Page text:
He supported Gheorghiu-Dej's nationalist policy, eventually becoming foreign minister of Romania in 1957 (replacing Grigore Preoteasa), holding office for six months, and serving in the delegations establishing closer contacts with the People's Republic of China during the Sino-Soviet split and a détente with France in 1959.[20]

Ion Gheorghe Maurer and Joseph Luns in 1967

Regarded, according to the claims of dissident journalist Victor Frunză [ro],[21] as Gheorghiu-Dej's chosen successor, Maurer was head of state (President of the Presidium of the Great National Assembly of Romania) from 1958 to 1961. He took the seat previously occupied by Constantin Pîrvulescu on the Politburo,[22] and then replaced Chivu Stoica as Prime Minister of Romania in 1961.[23] In the latter capacity, he was the recipient of a 1963 letter by the British philosopher and activist Bertrand Russell, who pleaded with the Romanian authorities to free from jail Belu Zilber (a victim of the conflict between the Party leadership and Pătrășcanu, Zilber had been a political prisoner for sixteen years by then).[24] Maurer was also one of three acting Chairmen of the State Council of Romania (heads of state) between March 19 and March 24, 1965.

Alongside Emil Bodnăraș, Maurer was an important member of the Politburo in opposing the ambitions of Gheorghe Apostol and, together with Bodnăraș, helping along the establishment of the Nicolae Ceaușescu regime.[25] Among others, Maurer helped silence potential opposition from inside the Party by withdrawing his support for Corneliu Mănescu and welcoming Ceaușescu's directives, before being himself criticized and sidelined (at the same time as his collaborator Alexandru Bârlădeanu).[26] Pensioned in 1974, he was still present in the forefront at most Party ceremonies.[27]

A prominent member of the nomenklatura for much of his life, he was known for his latent conflict with a large part of the PCR hierarchy.[19] He accumulated a sizable wealth and was known for his ostentatious lifestyle.[19] In 1989, Maurer's earlier support for Ceaușescu led the sidelined PCR members who were planning to state their opposition to the regime by drafting the so-called Letter of the Six (Gheorghe Apostol, Alexandru Bârlădeanu, Silviu Brucan, Constantin Pîrvulescu, and Grigore Răceanu) not to enlist his assistance in the process.[28]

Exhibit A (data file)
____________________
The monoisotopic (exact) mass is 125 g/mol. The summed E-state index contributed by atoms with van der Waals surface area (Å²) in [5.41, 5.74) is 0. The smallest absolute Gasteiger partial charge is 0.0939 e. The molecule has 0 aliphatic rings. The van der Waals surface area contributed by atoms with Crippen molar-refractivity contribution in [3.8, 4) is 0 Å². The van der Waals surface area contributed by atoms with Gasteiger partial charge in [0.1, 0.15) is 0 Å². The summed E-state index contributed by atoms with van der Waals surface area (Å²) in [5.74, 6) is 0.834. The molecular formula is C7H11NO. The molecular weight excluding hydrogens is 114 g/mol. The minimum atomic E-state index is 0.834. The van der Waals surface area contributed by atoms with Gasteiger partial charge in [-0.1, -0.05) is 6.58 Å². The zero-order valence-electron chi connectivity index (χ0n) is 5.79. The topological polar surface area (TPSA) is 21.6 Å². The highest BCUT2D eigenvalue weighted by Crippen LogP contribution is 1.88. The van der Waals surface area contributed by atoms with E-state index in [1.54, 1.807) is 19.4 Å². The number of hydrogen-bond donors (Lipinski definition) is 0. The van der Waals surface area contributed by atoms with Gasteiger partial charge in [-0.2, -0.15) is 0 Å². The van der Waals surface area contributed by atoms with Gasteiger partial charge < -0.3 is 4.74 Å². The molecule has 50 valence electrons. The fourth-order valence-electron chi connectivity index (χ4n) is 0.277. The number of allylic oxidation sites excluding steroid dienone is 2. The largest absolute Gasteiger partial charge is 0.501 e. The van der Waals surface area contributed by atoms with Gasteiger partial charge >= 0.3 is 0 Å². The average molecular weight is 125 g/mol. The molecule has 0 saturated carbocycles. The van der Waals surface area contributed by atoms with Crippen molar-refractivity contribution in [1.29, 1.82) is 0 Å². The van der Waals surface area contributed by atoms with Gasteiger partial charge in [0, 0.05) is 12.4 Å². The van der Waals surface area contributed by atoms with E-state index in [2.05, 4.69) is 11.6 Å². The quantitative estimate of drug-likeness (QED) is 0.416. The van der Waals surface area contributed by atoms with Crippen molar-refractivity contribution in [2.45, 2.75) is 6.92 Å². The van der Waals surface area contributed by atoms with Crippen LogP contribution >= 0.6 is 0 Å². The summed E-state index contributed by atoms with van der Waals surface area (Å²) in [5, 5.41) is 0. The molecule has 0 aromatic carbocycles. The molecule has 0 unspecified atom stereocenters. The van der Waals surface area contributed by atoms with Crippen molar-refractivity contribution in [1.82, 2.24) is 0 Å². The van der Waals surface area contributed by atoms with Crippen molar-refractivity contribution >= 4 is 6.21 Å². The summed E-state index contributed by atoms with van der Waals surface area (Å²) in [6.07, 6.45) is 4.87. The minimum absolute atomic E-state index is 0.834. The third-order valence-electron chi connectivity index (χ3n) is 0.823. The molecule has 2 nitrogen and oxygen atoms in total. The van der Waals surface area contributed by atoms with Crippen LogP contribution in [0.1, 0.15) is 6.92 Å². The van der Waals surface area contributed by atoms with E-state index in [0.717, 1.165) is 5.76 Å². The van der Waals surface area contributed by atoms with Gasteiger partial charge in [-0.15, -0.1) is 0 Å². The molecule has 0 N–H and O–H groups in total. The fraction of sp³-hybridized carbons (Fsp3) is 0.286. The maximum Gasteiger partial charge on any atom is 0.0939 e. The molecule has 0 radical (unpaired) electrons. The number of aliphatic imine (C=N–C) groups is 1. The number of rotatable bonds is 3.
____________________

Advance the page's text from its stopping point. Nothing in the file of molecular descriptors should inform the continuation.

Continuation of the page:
He died in Bucharest a decade after the Romanian Revolution of December 1989, leaving a son, Jean. He was 97.


  1. ^ Profile of Ion Gheorghe Maurer
  2. ^ Deletant, Dennis (1999). Romania under communist rule. Center for Romanian Studies. p. 22. ISBN 973-98392-8-2.
  3. ^ Partoș; Deletant indicates in passing that Maurer's father was an Alsatian French language teacher, and that his mother was Romanian (Communist Terror..., p.19); he also states that Maurer was of "German origin" (Ceausescu..., p.69)
  4. ^ a b "Rumania's Man Abroad – Ion Gheorghe Maurer". The New York Times. 28 July 1964. Retrieved 14 September 2022.
  5. ^ Betea; Deletant, Communist Terror..., p.19; Tismăneanu, p.298-299
  6. ^ Deletant, Communist Terror..., p.19; Tismăneanu, p.298-299
  7. ^ Alexandrescu et al.
  8. ^ Deletant, Communist Terror..., p.19; Tismăneanu, p.99, 298
  9. ^ Tismăneanu, p.99
  10. ^ Frunză, p.468; Tismăneanu, p.298
  11. ^ Tismăneanu, p.298
  12. ^ Frunză, p.129
  13. ^ Tismăneanu, p.119
  14. ^ Tismăneanu, p.37, 298, 323
  15. ^ Tismăneanu, p.151
  16. ^ Frunză, p.188, 217; Tismăneanu, p.112
  17. ^ Tismăneanu, p.239, 298-299
  18. ^ Frunză, p.437; Tismăneanu, p.299
  19. ^ a b c Tismăneanu, p.299
  20. ^ Frunză, p.240, 439, 448, 452; Tismăneanu, p.215, 219, 299, 342
  21. ^ Frunză, p.462
  22. ^ Tismăneanu, p.207
  23. ^ Tismăneanu, p.207, 299
  24. ^ Griffin, p.572
  25. ^ Frunză, p.463-464, 475-478; Tismăneanu, p.213, 221-222, 299, 323, 344
  26. ^ Deletant, Ceausescu..., p.69-70; Frunză, p.479-480, 483, 510-511; Tismăneanu, p.37, 299
  27. ^ Tismăneanu, p.239
  28. ^ Tismăneanu, p.299, 343


Party political offices
Preceded by President of the Presidium of the Great National Assembly of Romania
11 January 1958 – 21 March 1961
Succeeded by
Gheorghe Gheorghiu-Dej(as President of the State Council)
Preceded by Prime Minister of Romania
21 March 1961 – 29 March 1974
Succeeded by